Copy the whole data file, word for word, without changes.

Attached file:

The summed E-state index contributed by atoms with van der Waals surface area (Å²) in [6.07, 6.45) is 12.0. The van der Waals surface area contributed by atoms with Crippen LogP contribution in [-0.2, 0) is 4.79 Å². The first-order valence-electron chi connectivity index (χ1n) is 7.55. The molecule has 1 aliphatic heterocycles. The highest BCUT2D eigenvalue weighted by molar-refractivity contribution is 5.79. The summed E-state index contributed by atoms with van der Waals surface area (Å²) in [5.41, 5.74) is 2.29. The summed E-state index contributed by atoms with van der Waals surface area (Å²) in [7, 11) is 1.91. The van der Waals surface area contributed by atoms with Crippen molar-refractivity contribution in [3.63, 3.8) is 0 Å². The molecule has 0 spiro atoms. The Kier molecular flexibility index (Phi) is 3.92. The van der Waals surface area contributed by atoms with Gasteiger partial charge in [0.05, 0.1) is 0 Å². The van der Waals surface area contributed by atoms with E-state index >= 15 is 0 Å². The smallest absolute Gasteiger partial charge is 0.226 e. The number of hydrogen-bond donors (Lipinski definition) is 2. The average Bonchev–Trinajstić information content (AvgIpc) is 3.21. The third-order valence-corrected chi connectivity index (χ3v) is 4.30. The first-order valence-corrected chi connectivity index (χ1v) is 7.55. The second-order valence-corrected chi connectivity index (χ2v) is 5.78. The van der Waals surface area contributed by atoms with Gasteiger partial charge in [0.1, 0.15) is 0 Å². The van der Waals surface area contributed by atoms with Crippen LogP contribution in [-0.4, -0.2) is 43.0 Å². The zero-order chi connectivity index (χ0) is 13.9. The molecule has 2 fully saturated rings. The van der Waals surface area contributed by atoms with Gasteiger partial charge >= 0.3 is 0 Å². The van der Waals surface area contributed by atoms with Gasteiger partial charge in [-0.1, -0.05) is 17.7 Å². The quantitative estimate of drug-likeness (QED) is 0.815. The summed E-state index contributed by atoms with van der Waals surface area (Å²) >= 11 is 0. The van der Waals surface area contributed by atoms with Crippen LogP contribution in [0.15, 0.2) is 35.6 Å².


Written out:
The summed E-state index contributed by atoms with van der Waals surface area (Å²) in [6.07, 6.45) is 12.0. The van der Waals surface area contributed by atoms with Crippen LogP contribution in [-0.2, 0) is 4.79 Å². The first-order valence-electron chi connectivity index (χ1n) is 7.55. The molecule has 1 aliphatic heterocycles. The highest BCUT2D eigenvalue weighted by molar-refractivity contribution is 5.79. The summed E-state index contributed by atoms with van der Waals surface area (Å²) in [5.41, 5.74) is 2.29. The summed E-state index contributed by atoms with van der Waals surface area (Å²) in [7, 11) is 1.91. The van der Waals surface area contributed by atoms with Crippen molar-refractivity contribution in [3.63, 3.8) is 0 Å². The molecule has 0 spiro atoms. The Kier molecular flexibility index (Phi) is 3.92. The van der Waals surface area contributed by atoms with Gasteiger partial charge in [0.05, 0.1) is 0 Å². The van der Waals surface area contributed by atoms with E-state index >= 15 is 0 Å². The smallest absolute Gasteiger partial charge is 0.226 e. The number of hydrogen-bond donors (Lipinski definition) is 2. The average Bonchev–Trinajstić information content (AvgIpc) is 3.21. The third-order valence-corrected chi connectivity index (χ3v) is 4.30. The first-order valence-corrected chi connectivity index (χ1v) is 7.55. The second-order valence-corrected chi connectivity index (χ2v) is 5.78. The van der Waals surface area contributed by atoms with Gasteiger partial charge in [0.1, 0.15) is 0 Å². The van der Waals surface area contributed by atoms with Crippen LogP contribution in [-0.4, -0.2) is 43.0 Å². The zero-order chi connectivity index (χ0) is 13.9. The molecule has 2 fully saturated rings. The van der Waals surface area contributed by atoms with Gasteiger partial charge >= 0.3 is 0 Å². The van der Waals surface area contributed by atoms with Gasteiger partial charge in [-0.1, -0.05) is 17.7 Å². The quantitative estimate of drug-likeness (QED) is 0.815. The summed E-state index contributed by atoms with van der Waals surface area (Å²) >= 11 is 0. The van der Waals surface area contributed by atoms with Crippen LogP contribution in [0.15, 0.2) is 35.6 Å².